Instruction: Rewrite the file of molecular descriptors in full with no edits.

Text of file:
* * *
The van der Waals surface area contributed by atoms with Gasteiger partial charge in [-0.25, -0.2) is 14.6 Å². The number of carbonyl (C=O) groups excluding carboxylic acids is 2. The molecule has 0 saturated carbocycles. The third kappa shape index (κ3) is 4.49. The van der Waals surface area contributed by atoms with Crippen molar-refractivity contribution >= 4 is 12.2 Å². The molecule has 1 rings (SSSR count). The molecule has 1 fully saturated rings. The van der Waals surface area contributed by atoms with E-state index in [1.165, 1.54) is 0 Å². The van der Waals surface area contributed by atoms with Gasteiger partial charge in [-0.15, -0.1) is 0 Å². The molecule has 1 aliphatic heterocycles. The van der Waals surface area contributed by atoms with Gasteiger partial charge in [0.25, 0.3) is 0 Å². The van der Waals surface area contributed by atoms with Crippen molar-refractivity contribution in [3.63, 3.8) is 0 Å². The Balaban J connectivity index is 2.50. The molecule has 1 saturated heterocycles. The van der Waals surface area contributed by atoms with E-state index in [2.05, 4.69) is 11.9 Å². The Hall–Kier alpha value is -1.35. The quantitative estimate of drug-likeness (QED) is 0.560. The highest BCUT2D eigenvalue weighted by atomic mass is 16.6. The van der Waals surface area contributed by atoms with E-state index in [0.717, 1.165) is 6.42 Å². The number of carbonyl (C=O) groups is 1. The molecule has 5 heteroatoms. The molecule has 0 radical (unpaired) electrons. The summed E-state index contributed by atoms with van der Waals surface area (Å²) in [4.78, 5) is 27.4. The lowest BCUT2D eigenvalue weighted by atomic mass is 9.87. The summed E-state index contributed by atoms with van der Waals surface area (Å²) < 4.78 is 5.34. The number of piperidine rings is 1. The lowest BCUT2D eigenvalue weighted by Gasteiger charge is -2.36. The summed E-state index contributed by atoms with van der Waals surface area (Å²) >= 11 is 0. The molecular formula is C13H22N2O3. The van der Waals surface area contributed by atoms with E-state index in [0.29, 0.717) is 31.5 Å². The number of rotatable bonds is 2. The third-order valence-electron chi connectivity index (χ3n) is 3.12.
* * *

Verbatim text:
The van der Waals surface area contributed by atoms with Gasteiger partial charge in [-0.25, -0.2) is 14.6 Å². The number of carbonyl (C=O) groups excluding carboxylic acids is 2. The molecule has 0 saturated carbocycles. The third kappa shape index (κ3) is 4.49. The van der Waals surface area contributed by atoms with Crippen molar-refractivity contribution >= 4 is 12.2 Å². The molecule has 1 rings (SSSR count). The molecule has 1 fully saturated rings. The van der Waals surface area contributed by atoms with E-state index in [1.165, 1.54) is 0 Å². The van der Waals surface area contributed by atoms with Gasteiger partial charge in [-0.15, -0.1) is 0 Å². The molecule has 1 aliphatic heterocycles. The van der Waals surface area contributed by atoms with Gasteiger partial charge in [0.25, 0.3) is 0 Å². The van der Waals surface area contributed by atoms with Crippen molar-refractivity contribution in [3.63, 3.8) is 0 Å². The Balaban J connectivity index is 2.50. The molecule has 1 saturated heterocycles. The van der Waals surface area contributed by atoms with E-state index in [2.05, 4.69) is 11.9 Å². The Hall–Kier alpha value is -1.35. The quantitative estimate of drug-likeness (QED) is 0.560. The highest BCUT2D eigenvalue weighted by atomic mass is 16.6. The van der Waals surface area contributed by atoms with E-state index in [0.717, 1.165) is 6.42 Å². The number of carbonyl (C=O) groups is 1. The molecule has 5 heteroatoms. The molecule has 0 radical (unpaired) electrons. The summed E-state index contributed by atoms with van der Waals surface area (Å²) in [4.78, 5) is 27.4. The lowest BCUT2D eigenvalue weighted by atomic mass is 9.87. The summed E-state index contributed by atoms with van der Waals surface area (Å²) < 4.78 is 5.34. The number of piperidine rings is 1. The lowest BCUT2D eigenvalue weighted by Gasteiger charge is -2.36. The summed E-state index contributed by atoms with van der Waals surface area (Å²) >= 11 is 0. The molecular formula is C13H22N2O3. The van der Waals surface area contributed by atoms with E-state index in [0.29, 0.717) is 31.5 Å². The number of rotatable bonds is 2. The third-order valence-electron chi connectivity index (χ3n) is 3.12.